Ever wondered what your salary and shopping habits are like in comparison to your peers? Money Talks is a new column by CLEO that takes an honest look at how young Millennial and Gen Z women spend their money. If you would like to submit a money diary anonymously, click here.
In today’s column, we speak to a 30-year old creative director who went over budget with her spending over the Christmas season.
Occupation: Creative Director
Education level: High School Diploma
Salary: Around $10,000 – $12,000 per month
Phone Bill: $100 (For two people)
Entertainment: $100 (Netflix, Spotify and Disney+ subscriptions)
Allowance for Parents: $3,000 (Both her parents are retired and she covers their bills)
How much she thinks she spends: About $200 – $800
How much she actually spent: $2,624.98
On how she shops:
“My beauty items are my most costly items when it comes to shopping. My creams and potions generally retail between $100 and $500, and a laser treatment package that I recently bought which was just under $3,000. Clothing and accessories are where I get savvy—I tend to only shop during sales for my basics and I only buy secondhand for my designer options. On average I would say I spend about $50 to $200 on basics or about $500 to $1,200 on pre-loved designer items (bags and shoes my main weakness).
Recently, I placed upon myself a personal goal of becoming a ‘conscious shopper’, so I try to be mindful about reducing my consumer habits that negatively affect the planet. In general, I definitely spend a lot less than I used to on clothes and particulalrly, fast-fashion. I now choose to make more dedicated choices and would rather spend on one quality item rather than a number of items.
I have this habit of ‘online window-shopping’ and putting everything into my wishlists, so it’s definitely a form of weekend therapy for me. However, I wait till those items go on sale before I hit the check-out button, but that can be a huge bummer as by the time that happens, I tend to miss out on pieces that I really love due to them selling out. Beauty shopping is solely whenever I need to re-stock—it really is my most expensive habit!”
On her relationship with money:
“I’m a mixed bag when it comes to money. I would describe myself as frugal in terms of every-day living, but for a big-ticket item I deem worthy, I could drop a large sum of money and not think twice about it. However, I will always ensure that I put money aside first into my savings, and then whatever is left in my ‘main wallet’ account, I’m OK to spend as long as it feels justified.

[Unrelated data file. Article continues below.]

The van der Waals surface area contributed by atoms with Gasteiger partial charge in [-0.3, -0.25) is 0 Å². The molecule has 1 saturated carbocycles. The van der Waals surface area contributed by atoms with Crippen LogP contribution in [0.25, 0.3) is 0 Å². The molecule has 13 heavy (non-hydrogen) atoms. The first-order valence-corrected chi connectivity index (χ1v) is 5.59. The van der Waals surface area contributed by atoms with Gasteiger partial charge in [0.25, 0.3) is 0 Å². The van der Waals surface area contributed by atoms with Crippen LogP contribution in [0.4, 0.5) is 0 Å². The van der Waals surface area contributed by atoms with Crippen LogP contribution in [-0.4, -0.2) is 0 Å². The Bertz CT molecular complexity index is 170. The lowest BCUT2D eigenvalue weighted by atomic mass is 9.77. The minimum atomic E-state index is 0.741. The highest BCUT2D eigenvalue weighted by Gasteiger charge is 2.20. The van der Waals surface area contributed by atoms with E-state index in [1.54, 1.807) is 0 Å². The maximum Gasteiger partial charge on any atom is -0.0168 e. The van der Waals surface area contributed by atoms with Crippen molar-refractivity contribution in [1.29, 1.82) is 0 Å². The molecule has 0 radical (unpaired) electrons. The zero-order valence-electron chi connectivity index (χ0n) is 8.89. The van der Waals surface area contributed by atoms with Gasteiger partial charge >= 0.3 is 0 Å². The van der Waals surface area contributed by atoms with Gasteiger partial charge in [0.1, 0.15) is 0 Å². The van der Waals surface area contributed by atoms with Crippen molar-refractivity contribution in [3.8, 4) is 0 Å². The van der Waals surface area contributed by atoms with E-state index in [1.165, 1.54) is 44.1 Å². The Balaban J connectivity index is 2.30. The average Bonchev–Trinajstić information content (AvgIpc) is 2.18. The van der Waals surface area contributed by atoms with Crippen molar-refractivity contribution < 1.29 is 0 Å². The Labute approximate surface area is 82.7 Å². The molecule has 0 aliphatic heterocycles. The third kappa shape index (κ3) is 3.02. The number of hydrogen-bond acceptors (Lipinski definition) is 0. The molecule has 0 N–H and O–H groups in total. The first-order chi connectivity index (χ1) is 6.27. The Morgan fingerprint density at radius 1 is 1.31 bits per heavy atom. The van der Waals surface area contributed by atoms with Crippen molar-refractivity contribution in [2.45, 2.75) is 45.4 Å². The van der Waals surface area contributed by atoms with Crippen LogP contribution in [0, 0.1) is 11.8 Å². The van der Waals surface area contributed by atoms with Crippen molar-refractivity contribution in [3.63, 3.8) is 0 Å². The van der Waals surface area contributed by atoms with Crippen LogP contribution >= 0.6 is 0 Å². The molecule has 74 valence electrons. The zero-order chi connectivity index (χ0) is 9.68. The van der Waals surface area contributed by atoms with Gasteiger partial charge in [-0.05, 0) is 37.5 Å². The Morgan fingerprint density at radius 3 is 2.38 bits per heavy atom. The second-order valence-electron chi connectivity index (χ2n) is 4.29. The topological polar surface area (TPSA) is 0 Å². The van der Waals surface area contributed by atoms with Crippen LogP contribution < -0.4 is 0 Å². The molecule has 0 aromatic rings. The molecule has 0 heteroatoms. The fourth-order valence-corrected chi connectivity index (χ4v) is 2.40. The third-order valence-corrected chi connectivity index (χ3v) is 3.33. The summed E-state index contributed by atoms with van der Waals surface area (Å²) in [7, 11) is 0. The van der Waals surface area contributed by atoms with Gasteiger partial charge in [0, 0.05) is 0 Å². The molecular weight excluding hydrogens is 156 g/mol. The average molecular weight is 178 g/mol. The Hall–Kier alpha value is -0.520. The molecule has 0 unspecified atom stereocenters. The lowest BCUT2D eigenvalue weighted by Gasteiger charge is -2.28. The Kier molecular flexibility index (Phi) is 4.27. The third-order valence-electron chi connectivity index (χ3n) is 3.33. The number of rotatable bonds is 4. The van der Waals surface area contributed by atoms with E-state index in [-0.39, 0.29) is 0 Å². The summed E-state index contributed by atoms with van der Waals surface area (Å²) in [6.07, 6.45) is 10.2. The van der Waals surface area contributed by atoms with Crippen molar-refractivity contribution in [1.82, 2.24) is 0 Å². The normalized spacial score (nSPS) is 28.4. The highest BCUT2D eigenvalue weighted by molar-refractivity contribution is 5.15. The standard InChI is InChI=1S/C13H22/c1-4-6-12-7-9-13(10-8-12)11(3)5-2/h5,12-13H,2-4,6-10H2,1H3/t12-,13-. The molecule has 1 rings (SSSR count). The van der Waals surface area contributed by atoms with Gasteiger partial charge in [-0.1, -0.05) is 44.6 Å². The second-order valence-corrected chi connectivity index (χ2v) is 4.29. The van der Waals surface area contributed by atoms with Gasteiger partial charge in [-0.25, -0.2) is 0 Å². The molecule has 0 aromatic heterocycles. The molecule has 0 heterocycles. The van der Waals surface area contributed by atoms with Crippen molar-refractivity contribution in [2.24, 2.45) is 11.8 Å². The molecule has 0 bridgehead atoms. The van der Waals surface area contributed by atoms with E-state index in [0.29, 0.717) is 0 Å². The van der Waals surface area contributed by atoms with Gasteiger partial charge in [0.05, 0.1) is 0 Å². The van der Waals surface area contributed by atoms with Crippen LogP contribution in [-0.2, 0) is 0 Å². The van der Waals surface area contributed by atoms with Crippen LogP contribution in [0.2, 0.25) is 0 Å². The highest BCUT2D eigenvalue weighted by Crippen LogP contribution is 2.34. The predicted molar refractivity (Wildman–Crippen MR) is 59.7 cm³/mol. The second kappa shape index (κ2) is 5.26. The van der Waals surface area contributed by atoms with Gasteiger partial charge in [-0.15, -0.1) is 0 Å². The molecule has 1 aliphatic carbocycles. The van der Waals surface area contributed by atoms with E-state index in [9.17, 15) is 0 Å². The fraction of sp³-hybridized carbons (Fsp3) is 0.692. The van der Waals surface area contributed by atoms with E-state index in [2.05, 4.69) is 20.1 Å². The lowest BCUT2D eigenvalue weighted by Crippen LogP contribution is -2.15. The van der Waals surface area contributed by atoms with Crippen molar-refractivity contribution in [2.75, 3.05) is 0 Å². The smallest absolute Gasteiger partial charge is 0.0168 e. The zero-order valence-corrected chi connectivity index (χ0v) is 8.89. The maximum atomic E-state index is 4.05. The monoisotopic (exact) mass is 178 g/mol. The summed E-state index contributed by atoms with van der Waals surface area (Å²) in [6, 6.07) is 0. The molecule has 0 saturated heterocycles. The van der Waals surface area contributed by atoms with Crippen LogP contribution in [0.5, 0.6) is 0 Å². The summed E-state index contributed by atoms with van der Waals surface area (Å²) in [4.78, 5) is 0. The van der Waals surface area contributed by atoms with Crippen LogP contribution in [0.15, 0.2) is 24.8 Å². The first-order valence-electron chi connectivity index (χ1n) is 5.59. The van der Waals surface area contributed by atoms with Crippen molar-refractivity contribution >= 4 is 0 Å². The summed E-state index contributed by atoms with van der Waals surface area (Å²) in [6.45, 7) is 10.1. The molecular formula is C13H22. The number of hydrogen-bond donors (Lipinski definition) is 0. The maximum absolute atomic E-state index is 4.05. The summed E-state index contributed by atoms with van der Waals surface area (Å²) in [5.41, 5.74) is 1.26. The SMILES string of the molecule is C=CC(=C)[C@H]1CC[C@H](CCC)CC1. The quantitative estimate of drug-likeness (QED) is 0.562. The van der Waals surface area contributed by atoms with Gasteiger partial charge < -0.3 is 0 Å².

While I do feel that, overall, I do have a good relationship with money, I still feel a bit behind in terms of monetary security for later in life. While I’m good at saving, I don’t own any long-term investments. Although having said that, I don’t have any debt to my name, which I think is a fairly great achievement too. My latest goal is to become a home owner and start putting additional money aside to start a family. When I consider these two items, I feel like I should be doing more to earn more and provide greater security for myself and future family.”
On her feelings towards her savings:
“I was always raised on the principle of putting money aside for ‘rainy days’ and I have always been a good saver in general. On average I save at least 20 to 30% of my income. My savings have taken a few big hits over the years though, dipping into it for big-ticket costs such a medical expenses and holidays. More recently, my partner and I used our savings to pay for our wedding. So truthfully, it’s looking pretty dismal now, compared to recent years.
There are days where I regret my spending habits and feel that I should definitely tap in less into my savings. In hindsight, perhaps an $8,000 trip to Japan could have been spent more wisely and I shouldn’t have used such a large amount of money for a holiday. But then again, life is short and what’s the point in working hard for the money you might never get to spend. I’ve witnessed friends pass away young, so I truly believe it.”
More from this series:
Money Talks: I’m A 27-Year-Old Researcher Who Spends More On Food Than Shopping
Money Talks: I’m A 24-Year Old Creative Who Saves $1,000 A Month
Money Talks: I’m A 29-year-old Yoga Teacher Who Spends $1800 On Insurance Every Month